Monthly Archives

October 2016

New Godley High School

By | Client News

Adaptability is a key theme in the design of Godley ISD’s new high school. Inspired by a college campus, the central feature of the facility is a grand Center for Learning & Innovation (CLI) that blends learning, social and civic use into an open-concept, adaptable space. The CLI features a café, library, collaboration rooms with movable walls, a film room, learning stair and access to the outdoors. It creates a mash-up of spaces that can be utilized in infinitely possible ways to customize the learning experience.

The new high school is designed to provide a variety of spaces for students to learn, with the goal of utilizing each space to its fullest potential and maximizing the educational benefit for our students. When students walk in on day one, they’ll experience a space unlike anything they’ve seen. It will set the stage for the type of collaborative learning you see on college campuses and in the workforce.

Dr. Rich DearSuperintendent, Godley ISD

The school will be designed in phases, with Phase 1 focused on core components and academics. The CLI is the epicenter of the school, which also includes a 3-story academic wing and athletic support spaces. Next to the CLI, an outdoor courtyard features benches and a projection screen, reinforcing concepts of community and social learning. On the north side, a second story deck overlooks the football stadium—a design choice inspired by collegiate stadiums. It too is adaptable, and GISD can purpose it for learning, social, athletic and public use.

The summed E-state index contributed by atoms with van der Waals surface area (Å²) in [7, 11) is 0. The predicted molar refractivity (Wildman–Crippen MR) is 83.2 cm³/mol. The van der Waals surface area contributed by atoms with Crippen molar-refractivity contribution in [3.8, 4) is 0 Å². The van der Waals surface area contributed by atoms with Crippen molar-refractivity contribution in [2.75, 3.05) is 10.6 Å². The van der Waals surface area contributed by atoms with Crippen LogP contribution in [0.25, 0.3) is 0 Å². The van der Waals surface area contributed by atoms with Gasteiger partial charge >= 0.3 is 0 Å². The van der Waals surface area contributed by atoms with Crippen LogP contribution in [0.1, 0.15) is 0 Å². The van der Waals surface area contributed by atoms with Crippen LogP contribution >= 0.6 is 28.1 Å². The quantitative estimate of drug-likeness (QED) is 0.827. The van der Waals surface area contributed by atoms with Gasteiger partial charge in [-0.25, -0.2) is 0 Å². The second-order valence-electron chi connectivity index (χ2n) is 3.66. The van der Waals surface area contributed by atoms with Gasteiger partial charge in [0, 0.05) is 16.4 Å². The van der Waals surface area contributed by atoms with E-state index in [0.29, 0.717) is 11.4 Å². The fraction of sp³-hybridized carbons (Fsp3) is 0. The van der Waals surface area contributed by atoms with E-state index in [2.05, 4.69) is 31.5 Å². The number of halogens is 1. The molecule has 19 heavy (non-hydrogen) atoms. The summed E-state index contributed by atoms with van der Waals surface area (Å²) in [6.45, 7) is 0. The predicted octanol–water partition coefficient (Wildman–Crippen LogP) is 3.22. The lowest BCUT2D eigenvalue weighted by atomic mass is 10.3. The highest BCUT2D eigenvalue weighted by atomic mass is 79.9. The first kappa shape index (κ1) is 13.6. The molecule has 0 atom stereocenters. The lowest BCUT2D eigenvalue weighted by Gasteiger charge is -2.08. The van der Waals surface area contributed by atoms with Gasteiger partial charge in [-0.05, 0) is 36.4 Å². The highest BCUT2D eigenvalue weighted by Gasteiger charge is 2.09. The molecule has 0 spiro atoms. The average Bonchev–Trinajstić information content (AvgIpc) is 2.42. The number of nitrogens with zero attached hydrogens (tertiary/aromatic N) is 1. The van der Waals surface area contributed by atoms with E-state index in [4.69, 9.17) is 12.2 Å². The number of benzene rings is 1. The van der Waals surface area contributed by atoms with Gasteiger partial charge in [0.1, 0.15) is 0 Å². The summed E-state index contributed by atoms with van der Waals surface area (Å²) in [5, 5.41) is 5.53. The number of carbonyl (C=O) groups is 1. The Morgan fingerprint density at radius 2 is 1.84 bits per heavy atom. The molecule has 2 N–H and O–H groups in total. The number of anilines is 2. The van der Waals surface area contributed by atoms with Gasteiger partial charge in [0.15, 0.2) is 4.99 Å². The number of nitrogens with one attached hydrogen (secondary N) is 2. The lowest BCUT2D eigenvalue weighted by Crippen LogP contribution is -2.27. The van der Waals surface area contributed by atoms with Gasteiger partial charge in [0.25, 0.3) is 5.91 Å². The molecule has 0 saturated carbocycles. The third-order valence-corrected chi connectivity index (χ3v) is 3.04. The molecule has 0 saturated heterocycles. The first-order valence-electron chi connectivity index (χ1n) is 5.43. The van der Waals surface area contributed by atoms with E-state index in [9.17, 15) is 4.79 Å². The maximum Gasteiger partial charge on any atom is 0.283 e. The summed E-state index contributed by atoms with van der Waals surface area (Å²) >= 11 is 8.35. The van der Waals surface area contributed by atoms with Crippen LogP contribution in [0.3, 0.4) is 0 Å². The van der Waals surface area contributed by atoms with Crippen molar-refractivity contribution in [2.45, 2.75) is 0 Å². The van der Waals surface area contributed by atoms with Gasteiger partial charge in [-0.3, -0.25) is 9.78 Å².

The new school adjoins the current facility, which will be repurposed into a middle school. The close proximity of the high school and middle school campuses will increase schedule flexibility and academic opportunities. The schools will create a shared campus connected with pedestrian walkways. Phase 2 of the high school includes the addition of fine arts, CTE, a competition gymnasium, a performing arts center and expansion of athletics.

Godley High School will support 700 students in grades 9-12. Planning an innovative design within the budget of $28 million required thoughtful use of space, as well as careful consideration of how to phase the project to take advantage of available facilities and amenities. It also required a team approach, tested when the district and Huckabee were faced with an unanticipated budget challenge: following a successful bond program, preliminary projections for tax revenue were lower than anticipated—a result of a decline in natural gas mineral property taxes (a large percent of the tax base is rooted in the natural gas mineral industry).

The team immediately worked with the construction manager to create a priority list and alternates that would frame the budget, successfully bringing an incredible facility within the new cost parameters. They focused on creating spaces that had multi-purpose uses, such as a CLI, outdoor learning courtyard and presentation rooms purposed for academic, athletic and community needs. The connection between the stadium and learning space also supported multi-functional use. This focus on adaptability minimized inefficiencies in the program and maximized budget.